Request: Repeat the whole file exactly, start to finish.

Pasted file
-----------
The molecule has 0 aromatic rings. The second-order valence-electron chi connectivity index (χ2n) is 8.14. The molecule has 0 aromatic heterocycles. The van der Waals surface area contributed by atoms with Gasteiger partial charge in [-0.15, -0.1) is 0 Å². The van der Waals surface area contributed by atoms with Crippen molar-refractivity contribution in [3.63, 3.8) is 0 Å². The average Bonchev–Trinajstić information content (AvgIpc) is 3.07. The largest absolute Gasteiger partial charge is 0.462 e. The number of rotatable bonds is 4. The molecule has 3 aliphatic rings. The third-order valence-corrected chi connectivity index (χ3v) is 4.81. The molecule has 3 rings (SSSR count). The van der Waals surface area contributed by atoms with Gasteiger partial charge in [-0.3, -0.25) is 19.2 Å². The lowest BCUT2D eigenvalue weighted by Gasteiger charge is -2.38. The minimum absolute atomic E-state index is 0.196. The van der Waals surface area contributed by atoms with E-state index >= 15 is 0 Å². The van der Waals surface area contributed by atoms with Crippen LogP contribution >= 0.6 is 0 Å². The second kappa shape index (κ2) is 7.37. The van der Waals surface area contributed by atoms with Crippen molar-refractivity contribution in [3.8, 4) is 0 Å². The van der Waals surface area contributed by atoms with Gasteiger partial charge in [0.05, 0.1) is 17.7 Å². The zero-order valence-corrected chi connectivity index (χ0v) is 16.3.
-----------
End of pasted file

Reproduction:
The molecule has 0 aromatic rings. The second-order valence-electron chi connectivity index (χ2n) is 8.14. The molecule has 0 aromatic heterocycles. The van der Waals surface area contributed by atoms with Gasteiger partial charge in [-0.15, -0.1) is 0 Å². The van der Waals surface area contributed by atoms with Crippen molar-refractivity contribution in [3.63, 3.8) is 0 Å². The average Bonchev–Trinajstić information content (AvgIpc) is 3.07. The largest absolute Gasteiger partial charge is 0.462 e. The number of rotatable bonds is 4. The molecule has 3 aliphatic rings. The third-order valence-corrected chi connectivity index (χ3v) is 4.81. The molecule has 3 rings (SSSR count). The van der Waals surface area contributed by atoms with Gasteiger partial charge in [-0.3, -0.25) is 19.2 Å². The lowest BCUT2D eigenvalue weighted by Gasteiger charge is -2.38. The minimum absolute atomic E-state index is 0.196. The van der Waals surface area contributed by atoms with E-state index >= 15 is 0 Å². The van der Waals surface area contributed by atoms with Crippen LogP contribution >= 0.6 is 0 Å². The second kappa shape index (κ2) is 7.37. The van der Waals surface area contributed by atoms with Crippen molar-refractivity contribution in [3.8, 4) is 0 Å². The van der Waals surface area contributed by atoms with Gasteiger partial charge in [0.05, 0.1) is 17.7 Å². The zero-order valence-corrected chi connectivity index (χ0v) is 16.3.